But the big take away from Santorum is the science should not be held hostage to religious interests and agendas. The same science that stated, correctly as it turned out, that Terri Schiavo was long gone. Ten years ago science had to give way to the dictates of faith, but now suddenly when it has to do with the environment we must allow science to be free of religious meddling.
The position Rick Santorum took in 2005 is wholly inconsistent with the position he is taking now. The easiest explanation for this is the cynical one--all of this talk of Catholicism was an opportunistic tool to advance a purely political agenda. That's surely true of many of the other folks freaking out about the environmental encyclical (*cough* Jeb Bush *cough*). And there is evidence to suggest that is true of Santorum as well. But that was never my read on Santorum. I think this business of "religion should stay out of science" is the B.S. part, not the religious commitment. I think the 2005 Santorum is the real Santorum.
So, why would he say what he did last week? Go back to that 2005 piece, and there is a quote that jumps out at me.
"How is it possible, I wonder, to believe in the existence of God yet refuse to express outrage when his moral code is flouted?" he asked that day. "To have faith in God, but to reject moral absolutes?"
For Rick Santorum, and for many, many people like him, the entire point of faith is to have a set of unchallengable principles that can be applied to everything and to everyone. And, implicitly, insofar as I follow those principles, I am on the side of righteousness, and the folks that don't are opposing righteousness, and God. It is what I have called before the Politics of Certainty.
The great heavyweight champion boxer Mike Tyson, when asked whether he thought that his opponent would have a plan to fight him, said "everyone has a plan until they get punched in the mouth." Its easy to talk about moral absolutes when you are sure that you are on the correct side of those absolutes. Pope Francis comes along and challenges the easy assurance that this is true. The moment you begin to question whether you are indeed on the side of God, all of that certainty drains away.
And make no mistake. Pope Francis's encyclical is not really about science; it's about morality. It is about pointing an accusatory finger of judgment at people like Rick Santorum, and people like me, who are comfortable with taking what they can from the world around them without heeding the costs to others. People like Santorum are not used to having the finger of judgment pointed at them by their own Church. For the folks who have spent the 35 years of Popes John Paul II and Benedict so sure that they were the righteous, Pope Francis is a punch in the mouth. And, like a boxer punched in the mouth, folks like Santorum are flailing around without a plan.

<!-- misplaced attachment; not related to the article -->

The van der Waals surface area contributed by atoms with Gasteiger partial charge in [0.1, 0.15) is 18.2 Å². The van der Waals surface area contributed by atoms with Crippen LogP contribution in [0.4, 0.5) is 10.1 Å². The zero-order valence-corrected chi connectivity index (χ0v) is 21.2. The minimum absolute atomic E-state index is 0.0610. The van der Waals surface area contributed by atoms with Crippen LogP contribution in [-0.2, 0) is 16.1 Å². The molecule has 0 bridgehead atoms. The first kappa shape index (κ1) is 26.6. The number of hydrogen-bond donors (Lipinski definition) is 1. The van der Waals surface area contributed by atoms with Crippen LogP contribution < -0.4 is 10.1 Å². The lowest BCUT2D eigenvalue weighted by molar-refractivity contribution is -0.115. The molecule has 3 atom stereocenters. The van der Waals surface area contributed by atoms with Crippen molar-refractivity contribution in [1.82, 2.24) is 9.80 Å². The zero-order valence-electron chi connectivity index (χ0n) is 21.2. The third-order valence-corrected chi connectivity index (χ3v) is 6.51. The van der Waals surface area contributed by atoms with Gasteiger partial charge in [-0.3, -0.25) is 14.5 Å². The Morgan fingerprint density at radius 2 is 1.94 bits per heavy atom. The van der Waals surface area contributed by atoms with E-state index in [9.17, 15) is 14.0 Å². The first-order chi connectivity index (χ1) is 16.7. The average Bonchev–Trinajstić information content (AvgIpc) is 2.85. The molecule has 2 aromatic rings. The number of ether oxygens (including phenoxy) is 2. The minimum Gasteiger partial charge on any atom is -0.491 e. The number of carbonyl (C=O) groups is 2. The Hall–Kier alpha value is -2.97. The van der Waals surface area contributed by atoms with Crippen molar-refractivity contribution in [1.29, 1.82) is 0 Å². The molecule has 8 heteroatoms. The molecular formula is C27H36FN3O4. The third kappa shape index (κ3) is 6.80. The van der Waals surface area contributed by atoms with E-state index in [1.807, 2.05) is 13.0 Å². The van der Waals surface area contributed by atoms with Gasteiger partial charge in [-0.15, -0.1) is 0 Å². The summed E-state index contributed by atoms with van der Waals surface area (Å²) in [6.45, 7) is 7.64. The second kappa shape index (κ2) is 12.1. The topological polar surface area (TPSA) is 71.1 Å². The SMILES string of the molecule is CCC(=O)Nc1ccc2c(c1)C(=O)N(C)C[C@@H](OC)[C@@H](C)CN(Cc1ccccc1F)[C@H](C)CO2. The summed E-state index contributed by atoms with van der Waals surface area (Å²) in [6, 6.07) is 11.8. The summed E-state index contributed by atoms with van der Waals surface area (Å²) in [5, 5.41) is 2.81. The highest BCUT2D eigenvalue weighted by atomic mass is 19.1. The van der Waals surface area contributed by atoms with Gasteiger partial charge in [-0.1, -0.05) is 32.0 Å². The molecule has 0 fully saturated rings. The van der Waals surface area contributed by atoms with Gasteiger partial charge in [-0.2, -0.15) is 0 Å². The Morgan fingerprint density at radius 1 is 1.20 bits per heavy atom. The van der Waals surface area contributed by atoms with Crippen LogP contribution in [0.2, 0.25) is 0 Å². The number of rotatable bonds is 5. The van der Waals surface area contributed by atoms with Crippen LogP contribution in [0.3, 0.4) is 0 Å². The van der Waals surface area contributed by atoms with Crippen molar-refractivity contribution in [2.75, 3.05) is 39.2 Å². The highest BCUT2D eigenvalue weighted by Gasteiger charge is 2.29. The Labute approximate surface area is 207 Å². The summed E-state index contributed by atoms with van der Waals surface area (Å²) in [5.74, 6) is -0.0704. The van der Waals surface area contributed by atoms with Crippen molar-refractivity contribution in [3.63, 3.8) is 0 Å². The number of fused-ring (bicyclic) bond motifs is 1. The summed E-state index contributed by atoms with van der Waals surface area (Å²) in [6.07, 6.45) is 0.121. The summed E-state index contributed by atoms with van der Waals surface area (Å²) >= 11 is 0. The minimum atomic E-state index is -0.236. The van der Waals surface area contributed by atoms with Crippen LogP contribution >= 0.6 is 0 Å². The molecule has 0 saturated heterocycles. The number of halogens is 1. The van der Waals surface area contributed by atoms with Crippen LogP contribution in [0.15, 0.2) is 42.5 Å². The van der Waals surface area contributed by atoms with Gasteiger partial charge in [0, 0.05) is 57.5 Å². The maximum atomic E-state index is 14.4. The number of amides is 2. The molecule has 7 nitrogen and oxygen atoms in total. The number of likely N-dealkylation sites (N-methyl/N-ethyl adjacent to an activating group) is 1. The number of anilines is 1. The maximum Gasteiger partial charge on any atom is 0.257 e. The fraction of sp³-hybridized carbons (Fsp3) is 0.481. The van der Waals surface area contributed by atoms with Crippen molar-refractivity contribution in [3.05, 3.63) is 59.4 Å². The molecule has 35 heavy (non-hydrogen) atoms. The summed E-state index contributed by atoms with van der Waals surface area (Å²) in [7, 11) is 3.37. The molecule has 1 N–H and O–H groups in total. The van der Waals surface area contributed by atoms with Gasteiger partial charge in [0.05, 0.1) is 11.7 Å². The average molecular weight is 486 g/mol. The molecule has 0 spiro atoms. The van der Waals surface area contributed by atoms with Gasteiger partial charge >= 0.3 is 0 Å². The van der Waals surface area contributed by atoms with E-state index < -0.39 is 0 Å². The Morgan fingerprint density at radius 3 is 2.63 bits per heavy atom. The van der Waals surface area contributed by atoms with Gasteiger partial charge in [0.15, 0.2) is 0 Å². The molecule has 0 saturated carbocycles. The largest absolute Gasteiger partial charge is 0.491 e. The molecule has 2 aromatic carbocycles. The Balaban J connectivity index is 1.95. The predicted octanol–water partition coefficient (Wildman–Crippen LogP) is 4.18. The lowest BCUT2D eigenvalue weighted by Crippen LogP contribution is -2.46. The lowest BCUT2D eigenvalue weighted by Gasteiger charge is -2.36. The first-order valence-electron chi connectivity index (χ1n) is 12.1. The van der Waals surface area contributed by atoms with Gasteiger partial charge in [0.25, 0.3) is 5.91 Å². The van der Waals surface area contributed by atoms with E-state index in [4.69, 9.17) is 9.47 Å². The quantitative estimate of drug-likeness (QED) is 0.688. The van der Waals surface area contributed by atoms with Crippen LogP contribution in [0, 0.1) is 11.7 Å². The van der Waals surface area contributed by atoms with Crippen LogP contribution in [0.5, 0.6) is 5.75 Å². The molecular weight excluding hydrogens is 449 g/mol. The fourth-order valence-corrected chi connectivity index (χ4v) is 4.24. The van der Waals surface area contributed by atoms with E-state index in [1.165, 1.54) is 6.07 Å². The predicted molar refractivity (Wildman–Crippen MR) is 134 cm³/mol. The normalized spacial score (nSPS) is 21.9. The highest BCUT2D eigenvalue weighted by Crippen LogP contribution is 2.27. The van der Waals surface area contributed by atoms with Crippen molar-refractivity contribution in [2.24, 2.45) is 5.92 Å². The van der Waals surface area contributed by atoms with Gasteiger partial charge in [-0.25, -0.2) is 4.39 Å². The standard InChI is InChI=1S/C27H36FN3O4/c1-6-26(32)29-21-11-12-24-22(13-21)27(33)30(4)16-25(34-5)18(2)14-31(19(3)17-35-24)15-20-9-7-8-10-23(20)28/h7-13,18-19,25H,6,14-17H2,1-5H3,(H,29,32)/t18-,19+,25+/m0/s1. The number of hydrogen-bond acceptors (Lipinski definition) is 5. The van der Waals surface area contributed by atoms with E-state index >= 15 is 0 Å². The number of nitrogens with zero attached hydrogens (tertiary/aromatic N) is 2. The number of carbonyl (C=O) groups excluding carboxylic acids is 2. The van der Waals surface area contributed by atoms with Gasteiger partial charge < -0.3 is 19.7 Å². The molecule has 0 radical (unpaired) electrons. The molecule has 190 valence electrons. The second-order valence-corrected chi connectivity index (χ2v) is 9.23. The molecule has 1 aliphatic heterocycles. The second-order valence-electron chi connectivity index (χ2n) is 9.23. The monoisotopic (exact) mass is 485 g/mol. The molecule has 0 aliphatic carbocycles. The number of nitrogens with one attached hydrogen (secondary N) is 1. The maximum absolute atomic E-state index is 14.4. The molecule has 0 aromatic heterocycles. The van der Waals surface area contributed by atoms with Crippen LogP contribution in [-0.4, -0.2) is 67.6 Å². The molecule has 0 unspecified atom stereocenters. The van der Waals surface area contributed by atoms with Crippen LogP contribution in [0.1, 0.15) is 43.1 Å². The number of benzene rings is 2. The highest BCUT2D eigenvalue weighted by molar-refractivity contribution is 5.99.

You will not be surprised to learn that Jesus has some things to say on this topic. In the story of the man born blind (John 9), Jesus heals a man who was blind from birth. Blindness of this type was seen as being the result of sin, either his or his parents' sin. Everyone knew that. So, when Jesus heals the man, the Pharisees have a ton of questions to ask, first of the man, and then of Jesus. How is it that these ironclad rules can be flaunted? Jesus, as was His way, turns the tables on them.
Jesus said, “I came into this world for judgment so that those who do not see may see, and those who do see may become blind.” Some of the Pharisees near him heard this and said to him, “Surely we are not blind, are we?” Jesus said to them, “If you were blind, you would not have sin. But now that you say, ‘We see,’ your sin remains.
In other words, "the formerly blind man is not the sinner; you are the sinner." The Pharisees didn't want to hear it from Jesus, and we don't want to hear it from Pope Francis. Rick Santorum's interview is two minutes of pointless talking that could be summed up as "surely we are not blind, are we?"
I understand where I think Santorum is coming from, because I have been there, and am there. You want to be "all in" but you find you can't integrate all of the pieces of what you are being given. It is dislocating and painful. But you learn to find grace in the moving line of the cafeteria. I hope Santorum finds that grace.
And, here's the thing. Maybe Pope Francis is wrong, and Santorum is right. I really, really doubt it, but it is certainly possible. One of the consequences of moving to the cafeteria line is that you recognize that Catholic leaders don't actually always get it right. The problem with the John 9 analogy is that Jesus is God and the Pope is not. If I think Humanae Vitae is fundamentally misguided, I must accept the possibility that Laudato Si' is as well. And, of course, visa versa for Santorum, one hopes.
Don't get me wrong--I think much of what Rick Santorum is about is scary and destructive. And, as I said earlier, maybe he really is full of shit. But if the actual Rick Santorum is not actually like the construct of Rick Santorum I have created, then there is someone who is legitimately in that place. And I genuinely sympathize with that person. It's hard to be told that you are not necessarily right and do not necessarily have all the answers. It's not a great feeling for a dedicated Catholic to pick up a tray. But sometimes you have to do it.
Postscript: Here was the song playing on the radio this morning as I was driving in to work, which I found appropriate. Also, terrifying puppets.